Why I Got Out of My Comfort Zone and Loved the Experience

Abraham Kettor

Undergraduate student Abraham Kettor returned to his home country of the Republic of Liberia to inspire youth to seek peace initiatives and higher education.

Abraham Kettor

Graduation Year


By Abraham Kettor '19

In his famous inaugural address, President John F. Kennedy stated, “Ask not what your country can do for you–ask what you can do for your country.” So, as a native of the Republic of Liberia, West Africa, I decided to get out of my comfort zone and go back to my home country with the hope of inspiring other youths to take on peace initiatives and to seek higher education. Of course, this decision wasn’t easy. However, I was prompted to take on this challenge because I have experienced the horror brought on by Civil Wars in Liberia. As a result, I have developed a unique perspective towards life, which inspired me to focus on spreading awareness about love, peace, unity and hope instead of war, hate, intolerance and tribal discrimination. Therefore, when I learned about the Davis Projects for Peace, I knew it would be an exceptional platform for me to step out of my comfort zone.

Liberia is a melting pot of race and culture. But, the country has suffered a prolonged, brutal and destructive period of civil unrest, and continues to endure corruption within the government. Such problems have weakened the educational system, and have put many students at an increased risk of dropping out of high school because they have no motivation or desire to go to college. So, to help address this problem, I decided to work with 25 high school students for five weeks at the Muslim Congress High School.

While I was in Liberia, I helped the school to renovate a designated room for a library. The library serves as a symbol of peace; making it the first library dedicated to peace in Liberia. Next, we took few field trips to places like Ministry of Education, and United Methodist University (UMU.) In addition, several guest speakers who are positively contributing to the country were invited to inspire the students to take on peace initiatives. At the conclusion of the five-week program, I awarded Ambassador for Peace certificates to the students with the hope that they will use them as a platform for maintaining peace in Liberia.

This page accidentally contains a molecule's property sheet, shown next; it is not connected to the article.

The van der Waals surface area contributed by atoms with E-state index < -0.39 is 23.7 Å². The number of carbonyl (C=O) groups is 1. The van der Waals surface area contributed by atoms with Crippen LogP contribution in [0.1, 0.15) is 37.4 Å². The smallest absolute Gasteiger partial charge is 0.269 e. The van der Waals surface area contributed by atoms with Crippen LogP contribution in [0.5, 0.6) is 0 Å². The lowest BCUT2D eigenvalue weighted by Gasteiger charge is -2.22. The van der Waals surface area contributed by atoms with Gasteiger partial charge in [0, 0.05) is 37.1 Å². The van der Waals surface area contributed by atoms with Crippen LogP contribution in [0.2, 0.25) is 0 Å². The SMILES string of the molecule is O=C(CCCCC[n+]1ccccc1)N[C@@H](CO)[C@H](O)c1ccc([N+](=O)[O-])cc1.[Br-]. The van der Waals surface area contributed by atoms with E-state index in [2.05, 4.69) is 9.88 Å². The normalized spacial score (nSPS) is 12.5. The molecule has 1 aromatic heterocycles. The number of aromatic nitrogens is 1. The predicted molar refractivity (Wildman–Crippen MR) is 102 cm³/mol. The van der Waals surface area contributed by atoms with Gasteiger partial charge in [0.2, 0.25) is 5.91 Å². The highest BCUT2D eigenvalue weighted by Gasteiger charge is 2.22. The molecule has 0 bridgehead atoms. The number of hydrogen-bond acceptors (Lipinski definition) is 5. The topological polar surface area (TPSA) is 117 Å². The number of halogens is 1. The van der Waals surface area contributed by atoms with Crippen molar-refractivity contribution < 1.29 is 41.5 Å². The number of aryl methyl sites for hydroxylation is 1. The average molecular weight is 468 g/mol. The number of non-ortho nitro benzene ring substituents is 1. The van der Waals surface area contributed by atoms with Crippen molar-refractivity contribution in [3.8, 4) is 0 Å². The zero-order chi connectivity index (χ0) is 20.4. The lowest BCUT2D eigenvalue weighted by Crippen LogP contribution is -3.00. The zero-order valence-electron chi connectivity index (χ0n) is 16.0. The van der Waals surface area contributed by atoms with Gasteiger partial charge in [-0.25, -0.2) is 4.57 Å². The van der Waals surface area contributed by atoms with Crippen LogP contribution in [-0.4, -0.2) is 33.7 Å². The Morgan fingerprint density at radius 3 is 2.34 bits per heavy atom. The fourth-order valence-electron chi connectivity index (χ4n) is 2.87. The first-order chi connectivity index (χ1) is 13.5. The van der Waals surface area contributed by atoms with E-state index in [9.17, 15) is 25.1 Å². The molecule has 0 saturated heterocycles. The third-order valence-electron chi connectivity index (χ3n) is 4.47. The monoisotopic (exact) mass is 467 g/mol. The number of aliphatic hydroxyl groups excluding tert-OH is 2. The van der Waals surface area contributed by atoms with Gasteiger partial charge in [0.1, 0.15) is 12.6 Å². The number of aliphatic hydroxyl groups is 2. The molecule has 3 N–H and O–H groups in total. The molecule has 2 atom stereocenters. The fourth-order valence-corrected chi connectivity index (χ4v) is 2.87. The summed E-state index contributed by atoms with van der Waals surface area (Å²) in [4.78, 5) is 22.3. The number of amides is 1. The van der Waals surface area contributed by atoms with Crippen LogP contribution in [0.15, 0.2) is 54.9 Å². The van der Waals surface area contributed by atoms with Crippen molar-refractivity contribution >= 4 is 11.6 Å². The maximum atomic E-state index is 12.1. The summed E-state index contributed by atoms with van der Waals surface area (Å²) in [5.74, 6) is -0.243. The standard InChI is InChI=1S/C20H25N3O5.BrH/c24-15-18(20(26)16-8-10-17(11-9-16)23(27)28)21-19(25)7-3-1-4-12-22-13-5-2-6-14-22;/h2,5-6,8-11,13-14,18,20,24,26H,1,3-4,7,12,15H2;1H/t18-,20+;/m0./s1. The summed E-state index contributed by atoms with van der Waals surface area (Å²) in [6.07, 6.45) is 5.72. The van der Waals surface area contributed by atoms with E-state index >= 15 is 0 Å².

In spite of the mosquito bites, getting out of my comfort zone and implementing a successful peace project was definitely worthwhile. I woke up every morning feeling happier about my time spent in Liberia, and I got this amazing feeling that I have helped young individuals to find inner peace within, as well as inspire them to take on a peace initiative that would further enhance their communities, schools and Liberia at large. It’s an indescribable feeling that I will never forget. I strongly encourage anyone who has a deep commitment to peaceful change, and a willingness to get out of his or her comfort zone to apply for the Davis Peace Projects. You’ll gain self-satisfaction, and your experience will forever humble you, as it did for me.

The Davis Project for Peace, created by Kathryn Wasserman Davis in 2007, is a program design for undergraduates to develop and implement a grassroots project to build peace in not only America but around the world.

If you have a fantastic idea that could bring more peace to the world, you should definitely give this program a try!